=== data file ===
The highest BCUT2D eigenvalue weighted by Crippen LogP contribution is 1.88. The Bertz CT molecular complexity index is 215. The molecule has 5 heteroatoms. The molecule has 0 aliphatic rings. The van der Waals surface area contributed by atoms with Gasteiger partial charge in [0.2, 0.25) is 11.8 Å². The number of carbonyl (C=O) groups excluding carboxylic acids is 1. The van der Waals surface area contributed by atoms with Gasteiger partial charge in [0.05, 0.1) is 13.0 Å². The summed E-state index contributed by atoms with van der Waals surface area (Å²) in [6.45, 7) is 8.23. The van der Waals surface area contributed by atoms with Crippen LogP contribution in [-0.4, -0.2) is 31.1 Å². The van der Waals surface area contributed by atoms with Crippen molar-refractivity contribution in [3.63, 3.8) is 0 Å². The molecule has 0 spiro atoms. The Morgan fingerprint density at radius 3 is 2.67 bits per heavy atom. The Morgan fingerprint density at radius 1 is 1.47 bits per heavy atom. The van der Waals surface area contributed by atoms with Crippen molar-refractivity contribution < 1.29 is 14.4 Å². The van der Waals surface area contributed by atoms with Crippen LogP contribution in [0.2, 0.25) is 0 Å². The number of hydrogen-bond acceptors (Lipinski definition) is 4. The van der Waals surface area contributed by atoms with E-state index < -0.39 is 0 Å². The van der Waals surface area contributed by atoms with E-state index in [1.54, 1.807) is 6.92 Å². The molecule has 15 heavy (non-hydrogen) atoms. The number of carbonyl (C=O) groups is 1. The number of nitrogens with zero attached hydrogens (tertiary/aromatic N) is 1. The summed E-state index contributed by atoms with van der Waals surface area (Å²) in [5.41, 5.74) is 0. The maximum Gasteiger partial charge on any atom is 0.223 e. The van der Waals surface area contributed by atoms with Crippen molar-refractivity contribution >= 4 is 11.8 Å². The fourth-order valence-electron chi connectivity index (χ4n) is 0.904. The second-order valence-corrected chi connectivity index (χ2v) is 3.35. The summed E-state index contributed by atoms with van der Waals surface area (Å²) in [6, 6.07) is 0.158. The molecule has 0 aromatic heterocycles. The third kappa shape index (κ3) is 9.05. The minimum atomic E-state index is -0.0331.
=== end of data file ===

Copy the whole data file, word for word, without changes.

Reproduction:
The highest BCUT2D eigenvalue weighted by Crippen LogP contribution is 1.88. The Bertz CT molecular complexity index is 215. The molecule has 5 heteroatoms. The molecule has 0 aliphatic rings. The van der Waals surface area contributed by atoms with Gasteiger partial charge in [0.2, 0.25) is 11.8 Å². The number of carbonyl (C=O) groups excluding carboxylic acids is 1. The van der Waals surface area contributed by atoms with Gasteiger partial charge in [0.05, 0.1) is 13.0 Å². The summed E-state index contributed by atoms with van der Waals surface area (Å²) in [6.45, 7) is 8.23. The van der Waals surface area contributed by atoms with Crippen LogP contribution in [-0.4, -0.2) is 31.1 Å². The van der Waals surface area contributed by atoms with Crippen molar-refractivity contribution in [3.63, 3.8) is 0 Å². The molecule has 0 spiro atoms. The Morgan fingerprint density at radius 3 is 2.67 bits per heavy atom. The Morgan fingerprint density at radius 1 is 1.47 bits per heavy atom. The van der Waals surface area contributed by atoms with Crippen molar-refractivity contribution < 1.29 is 14.4 Å². The van der Waals surface area contributed by atoms with Crippen LogP contribution in [0.2, 0.25) is 0 Å². The number of hydrogen-bond acceptors (Lipinski definition) is 4. The van der Waals surface area contributed by atoms with E-state index < -0.39 is 0 Å². The van der Waals surface area contributed by atoms with E-state index in [1.54, 1.807) is 6.92 Å². The molecule has 15 heavy (non-hydrogen) atoms. The number of carbonyl (C=O) groups is 1. The number of nitrogens with zero attached hydrogens (tertiary/aromatic N) is 1. The summed E-state index contributed by atoms with van der Waals surface area (Å²) in [5.41, 5.74) is 0. The maximum Gasteiger partial charge on any atom is 0.223 e. The van der Waals surface area contributed by atoms with Crippen molar-refractivity contribution >= 4 is 11.8 Å². The fourth-order valence-electron chi connectivity index (χ4n) is 0.904. The second-order valence-corrected chi connectivity index (χ2v) is 3.35. The summed E-state index contributed by atoms with van der Waals surface area (Å²) in [6, 6.07) is 0.158. The molecule has 0 aromatic heterocycles. The third kappa shape index (κ3) is 9.05. The minimum atomic E-state index is -0.0331.